Errors are only issued when the compiler cannot continue because something went terribly wrong.
When calling a method in Objective-C, the method lookup is done during runtime and not during compilation, which C++ does. In Objective-C a "message" is simply sent to the object, something like
obj.executeCommand("Hey, can you execute function <name> for me?"). In C++ the object will be called directly, in a way like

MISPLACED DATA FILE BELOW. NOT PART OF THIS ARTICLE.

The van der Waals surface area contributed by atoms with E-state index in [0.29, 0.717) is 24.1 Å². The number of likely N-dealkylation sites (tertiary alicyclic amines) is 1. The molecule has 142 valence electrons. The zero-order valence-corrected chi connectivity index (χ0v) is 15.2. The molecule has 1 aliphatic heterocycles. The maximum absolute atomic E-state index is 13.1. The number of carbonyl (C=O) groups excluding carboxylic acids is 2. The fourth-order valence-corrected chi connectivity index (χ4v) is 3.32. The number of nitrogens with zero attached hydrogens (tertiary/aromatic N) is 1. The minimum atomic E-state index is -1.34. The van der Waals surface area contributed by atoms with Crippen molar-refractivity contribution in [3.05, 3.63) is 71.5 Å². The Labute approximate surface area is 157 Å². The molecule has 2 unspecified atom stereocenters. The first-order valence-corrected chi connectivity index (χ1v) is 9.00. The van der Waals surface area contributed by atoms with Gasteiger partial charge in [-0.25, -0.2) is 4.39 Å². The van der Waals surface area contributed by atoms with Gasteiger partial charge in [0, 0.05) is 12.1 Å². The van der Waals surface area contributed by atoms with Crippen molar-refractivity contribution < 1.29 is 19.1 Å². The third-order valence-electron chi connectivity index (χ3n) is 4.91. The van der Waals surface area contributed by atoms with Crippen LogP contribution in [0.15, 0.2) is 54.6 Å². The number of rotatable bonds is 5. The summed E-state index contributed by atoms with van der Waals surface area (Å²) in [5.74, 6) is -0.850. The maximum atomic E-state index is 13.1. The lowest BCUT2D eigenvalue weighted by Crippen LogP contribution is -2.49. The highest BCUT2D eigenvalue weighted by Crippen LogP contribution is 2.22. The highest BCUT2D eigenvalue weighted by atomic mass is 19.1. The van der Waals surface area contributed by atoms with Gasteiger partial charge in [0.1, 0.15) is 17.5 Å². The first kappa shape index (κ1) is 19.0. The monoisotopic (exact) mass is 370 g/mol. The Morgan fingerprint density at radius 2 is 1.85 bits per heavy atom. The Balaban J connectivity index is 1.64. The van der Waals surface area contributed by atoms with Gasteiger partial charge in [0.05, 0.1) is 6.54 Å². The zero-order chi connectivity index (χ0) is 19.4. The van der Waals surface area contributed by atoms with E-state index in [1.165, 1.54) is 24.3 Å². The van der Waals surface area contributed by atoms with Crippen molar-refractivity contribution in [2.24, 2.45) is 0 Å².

obj.<name>(). In the case of Objective-C the executeCommand() method is called, which exists. In C++'s case the function is called but it does not exist. These are methods that are linked on the compiler level, which means they both become memory addresses rather than names.
executeCommand becomes 0x12345678 but it still uses the same message (
"execute function <name>").
This is probably very confusing, but it's related to the way methods are implemented in different languages.